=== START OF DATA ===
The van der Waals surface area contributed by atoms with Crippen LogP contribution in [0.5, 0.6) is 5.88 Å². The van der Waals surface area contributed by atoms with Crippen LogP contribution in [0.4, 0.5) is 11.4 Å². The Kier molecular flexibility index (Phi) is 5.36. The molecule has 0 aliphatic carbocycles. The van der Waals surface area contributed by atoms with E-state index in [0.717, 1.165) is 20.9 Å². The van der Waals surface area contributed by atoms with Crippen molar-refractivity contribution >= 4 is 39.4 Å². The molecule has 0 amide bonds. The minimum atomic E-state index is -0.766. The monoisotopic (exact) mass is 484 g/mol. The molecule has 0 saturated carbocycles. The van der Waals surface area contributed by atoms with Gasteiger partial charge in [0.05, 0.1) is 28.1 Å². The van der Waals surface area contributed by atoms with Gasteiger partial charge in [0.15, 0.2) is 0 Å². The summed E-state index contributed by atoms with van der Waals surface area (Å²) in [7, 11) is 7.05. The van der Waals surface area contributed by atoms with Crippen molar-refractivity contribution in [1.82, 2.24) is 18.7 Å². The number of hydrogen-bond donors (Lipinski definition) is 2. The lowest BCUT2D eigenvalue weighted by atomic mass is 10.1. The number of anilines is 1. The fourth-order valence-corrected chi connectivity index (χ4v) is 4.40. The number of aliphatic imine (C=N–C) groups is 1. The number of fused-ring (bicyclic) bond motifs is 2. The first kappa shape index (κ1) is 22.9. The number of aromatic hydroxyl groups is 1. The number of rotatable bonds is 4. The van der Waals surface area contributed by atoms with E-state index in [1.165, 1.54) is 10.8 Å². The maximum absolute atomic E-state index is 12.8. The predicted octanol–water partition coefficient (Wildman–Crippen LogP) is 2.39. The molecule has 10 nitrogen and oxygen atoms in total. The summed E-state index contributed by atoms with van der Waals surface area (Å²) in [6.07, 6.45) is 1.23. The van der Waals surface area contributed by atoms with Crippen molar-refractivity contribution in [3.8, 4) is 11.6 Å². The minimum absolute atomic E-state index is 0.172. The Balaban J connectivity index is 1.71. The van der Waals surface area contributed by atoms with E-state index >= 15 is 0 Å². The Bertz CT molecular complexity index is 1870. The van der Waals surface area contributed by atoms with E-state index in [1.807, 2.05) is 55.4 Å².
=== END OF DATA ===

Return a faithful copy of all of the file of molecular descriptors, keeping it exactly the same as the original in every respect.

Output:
The van der Waals surface area contributed by atoms with Crippen LogP contribution in [0.5, 0.6) is 5.88 Å². The van der Waals surface area contributed by atoms with Crippen LogP contribution in [0.4, 0.5) is 11.4 Å². The Kier molecular flexibility index (Phi) is 5.36. The molecule has 0 aliphatic carbocycles. The van der Waals surface area contributed by atoms with E-state index in [0.717, 1.165) is 20.9 Å². The van der Waals surface area contributed by atoms with Crippen molar-refractivity contribution >= 4 is 39.4 Å². The molecule has 0 amide bonds. The minimum atomic E-state index is -0.766. The monoisotopic (exact) mass is 484 g/mol. The molecule has 0 saturated carbocycles. The van der Waals surface area contributed by atoms with Gasteiger partial charge in [0.05, 0.1) is 28.1 Å². The van der Waals surface area contributed by atoms with Gasteiger partial charge in [0.15, 0.2) is 0 Å². The summed E-state index contributed by atoms with van der Waals surface area (Å²) in [7, 11) is 7.05. The van der Waals surface area contributed by atoms with Crippen molar-refractivity contribution in [1.82, 2.24) is 18.7 Å². The number of hydrogen-bond donors (Lipinski definition) is 2. The lowest BCUT2D eigenvalue weighted by atomic mass is 10.1. The number of anilines is 1. The fourth-order valence-corrected chi connectivity index (χ4v) is 4.40. The number of aliphatic imine (C=N–C) groups is 1. The number of fused-ring (bicyclic) bond motifs is 2. The first kappa shape index (κ1) is 22.9. The number of aromatic hydroxyl groups is 1. The number of rotatable bonds is 4. The van der Waals surface area contributed by atoms with E-state index in [1.165, 1.54) is 10.8 Å². The maximum absolute atomic E-state index is 12.8. The predicted octanol–water partition coefficient (Wildman–Crippen LogP) is 2.39. The molecule has 10 nitrogen and oxygen atoms in total. The summed E-state index contributed by atoms with van der Waals surface area (Å²) in [6.07, 6.45) is 1.23. The van der Waals surface area contributed by atoms with Crippen molar-refractivity contribution in [3.8, 4) is 11.6 Å². The minimum absolute atomic E-state index is 0.172. The Balaban J connectivity index is 1.71. The van der Waals surface area contributed by atoms with E-state index >= 15 is 0 Å². The Bertz CT molecular complexity index is 1870. The van der Waals surface area contributed by atoms with E-state index in [1.807, 2.05) is 55.4 Å².